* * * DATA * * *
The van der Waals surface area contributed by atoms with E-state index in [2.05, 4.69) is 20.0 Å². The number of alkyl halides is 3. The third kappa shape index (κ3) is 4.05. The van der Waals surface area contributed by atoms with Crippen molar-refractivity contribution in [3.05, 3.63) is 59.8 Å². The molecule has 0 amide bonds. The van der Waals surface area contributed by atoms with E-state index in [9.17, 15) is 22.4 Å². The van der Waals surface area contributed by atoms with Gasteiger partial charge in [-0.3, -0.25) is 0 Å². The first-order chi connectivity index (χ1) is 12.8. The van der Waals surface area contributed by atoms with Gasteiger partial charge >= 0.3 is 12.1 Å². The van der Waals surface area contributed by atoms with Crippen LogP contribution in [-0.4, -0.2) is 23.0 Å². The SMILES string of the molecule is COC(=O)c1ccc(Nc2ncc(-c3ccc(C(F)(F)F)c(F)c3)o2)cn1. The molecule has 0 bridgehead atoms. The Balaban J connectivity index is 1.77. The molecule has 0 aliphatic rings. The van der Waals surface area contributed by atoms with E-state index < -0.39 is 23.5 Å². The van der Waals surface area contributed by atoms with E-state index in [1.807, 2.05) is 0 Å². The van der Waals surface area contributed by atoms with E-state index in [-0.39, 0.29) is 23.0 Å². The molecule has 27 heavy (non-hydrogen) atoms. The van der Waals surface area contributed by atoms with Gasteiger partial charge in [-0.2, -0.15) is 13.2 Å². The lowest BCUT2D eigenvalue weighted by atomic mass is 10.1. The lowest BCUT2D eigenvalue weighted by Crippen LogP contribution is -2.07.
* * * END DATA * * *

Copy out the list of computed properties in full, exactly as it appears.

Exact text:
The van der Waals surface area contributed by atoms with E-state index in [2.05, 4.69) is 20.0 Å². The number of alkyl halides is 3. The third kappa shape index (κ3) is 4.05. The van der Waals surface area contributed by atoms with Crippen molar-refractivity contribution in [3.05, 3.63) is 59.8 Å². The molecule has 0 amide bonds. The van der Waals surface area contributed by atoms with E-state index in [9.17, 15) is 22.4 Å². The van der Waals surface area contributed by atoms with Gasteiger partial charge in [-0.3, -0.25) is 0 Å². The first-order chi connectivity index (χ1) is 12.8. The van der Waals surface area contributed by atoms with Gasteiger partial charge >= 0.3 is 12.1 Å². The van der Waals surface area contributed by atoms with Crippen LogP contribution in [-0.4, -0.2) is 23.0 Å². The SMILES string of the molecule is COC(=O)c1ccc(Nc2ncc(-c3ccc(C(F)(F)F)c(F)c3)o2)cn1. The molecule has 0 bridgehead atoms. The Balaban J connectivity index is 1.77. The molecule has 0 aliphatic rings. The van der Waals surface area contributed by atoms with E-state index < -0.39 is 23.5 Å². The van der Waals surface area contributed by atoms with E-state index in [1.807, 2.05) is 0 Å². The van der Waals surface area contributed by atoms with E-state index in [-0.39, 0.29) is 23.0 Å². The molecule has 27 heavy (non-hydrogen) atoms. The van der Waals surface area contributed by atoms with Gasteiger partial charge in [-0.2, -0.15) is 13.2 Å². The lowest BCUT2D eigenvalue weighted by atomic mass is 10.1. The lowest BCUT2D eigenvalue weighted by Crippen LogP contribution is -2.07.